The confusion between mind an energy is reflective, I think, of the frequent tendency to think in dualities. Most people (and I think this is true across all cultures)limit their consideration of phenomena to “spiritual” vs material. Deeper consideration reveals that all phenomena are an inseparable combination of measurable physical aspects (matter) and un-measurable non-physical aspects (spirit). The essential identity of any phenomena, however, is neither physical or non-physical. In Buddhism this relates to the concepts of non-duality and dependent origination (www.nichirenlibrary.org/en/dic/Content/N/94 ).
Taking the example of the phenomena known as water, it is apparent that where oxygen and hydrogen are not compounded, water does not exist. Yet is is also true that when oxygen and hydrogen compound water comes into existent. Therefore the essence of water cannot be expressed in terms of existence or non-existence, but can be expressed as an ever-present potentiality in an environment where oxygen and hydrogen exist. This is the dependent origination of water. Likewise, water has both material and “spiritual” aspects; or better called measurable physical aspects and un-measurable non-physical aspects. It is a clear solvent that has three phases (gas, liquid and solid); all measurable physical properties. It is also cleansing, refreshing, life giving, soothing; all subjective “spiritual” attributes that cannot be objectively measured since depending on the subject water can also be a contaminant, or a destroyer of life. So then is the essential identity of water material or spiritual? The reasonable answer is neither; that instead its essential identity lies within the broad potentiality of the universe of all phenomena and is neither material or spiritual. This is the meaning of non-duality.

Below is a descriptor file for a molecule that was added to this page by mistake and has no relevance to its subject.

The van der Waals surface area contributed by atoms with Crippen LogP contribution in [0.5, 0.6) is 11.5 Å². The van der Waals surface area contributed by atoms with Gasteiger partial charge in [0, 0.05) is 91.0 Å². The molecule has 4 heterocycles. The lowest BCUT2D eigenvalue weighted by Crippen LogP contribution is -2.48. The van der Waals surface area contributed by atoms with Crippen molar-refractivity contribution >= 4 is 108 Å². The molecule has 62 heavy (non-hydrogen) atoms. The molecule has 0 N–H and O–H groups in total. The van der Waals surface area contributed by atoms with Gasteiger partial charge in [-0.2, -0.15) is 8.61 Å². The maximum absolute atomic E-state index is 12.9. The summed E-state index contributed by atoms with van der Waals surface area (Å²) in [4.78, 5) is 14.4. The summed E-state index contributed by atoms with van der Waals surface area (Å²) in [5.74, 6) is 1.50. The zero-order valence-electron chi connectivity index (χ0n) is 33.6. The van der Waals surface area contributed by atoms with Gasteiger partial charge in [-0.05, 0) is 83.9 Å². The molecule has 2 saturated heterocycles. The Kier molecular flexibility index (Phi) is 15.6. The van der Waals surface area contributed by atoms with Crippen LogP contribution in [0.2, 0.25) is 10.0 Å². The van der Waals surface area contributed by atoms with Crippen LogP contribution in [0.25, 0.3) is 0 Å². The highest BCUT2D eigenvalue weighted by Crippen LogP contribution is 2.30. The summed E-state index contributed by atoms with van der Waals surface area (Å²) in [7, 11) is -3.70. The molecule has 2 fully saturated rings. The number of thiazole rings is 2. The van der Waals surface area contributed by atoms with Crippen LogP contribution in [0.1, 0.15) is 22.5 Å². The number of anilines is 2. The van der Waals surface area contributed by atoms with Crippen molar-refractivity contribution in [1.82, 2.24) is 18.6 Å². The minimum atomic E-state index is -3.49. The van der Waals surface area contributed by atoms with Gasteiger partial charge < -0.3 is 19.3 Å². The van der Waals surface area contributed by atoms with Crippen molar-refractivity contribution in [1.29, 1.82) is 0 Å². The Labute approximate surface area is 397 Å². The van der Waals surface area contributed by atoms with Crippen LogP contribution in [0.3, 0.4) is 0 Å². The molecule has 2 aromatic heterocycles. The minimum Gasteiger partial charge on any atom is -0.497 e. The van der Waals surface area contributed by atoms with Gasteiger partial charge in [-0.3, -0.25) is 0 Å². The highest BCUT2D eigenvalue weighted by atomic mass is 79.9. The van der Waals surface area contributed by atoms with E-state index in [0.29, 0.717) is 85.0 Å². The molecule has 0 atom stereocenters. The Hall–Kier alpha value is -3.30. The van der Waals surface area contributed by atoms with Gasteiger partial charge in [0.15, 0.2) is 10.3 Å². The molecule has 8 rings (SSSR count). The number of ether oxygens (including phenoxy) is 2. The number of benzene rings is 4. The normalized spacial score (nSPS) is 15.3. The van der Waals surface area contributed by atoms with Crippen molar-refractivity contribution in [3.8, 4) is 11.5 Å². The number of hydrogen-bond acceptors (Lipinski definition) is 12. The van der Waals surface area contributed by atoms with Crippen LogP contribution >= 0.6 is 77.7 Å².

This is why Buddhists don’t like to use the word “soul”. Soul suggests pure spirit; a notion Buddhism rejects. All phenomena are an inseparable combination of spirit and matter. The essential nature of all phenomena is neither spirit or matter. Instead, the essential identity of all phenomena is a state of potentiality. The combined potentiality of all phenomena is referred to as the Law of the Universe. The purpose or Buddhist practice is to build awareness of the workings of this Law as expressed through your life force and to use this force to create value.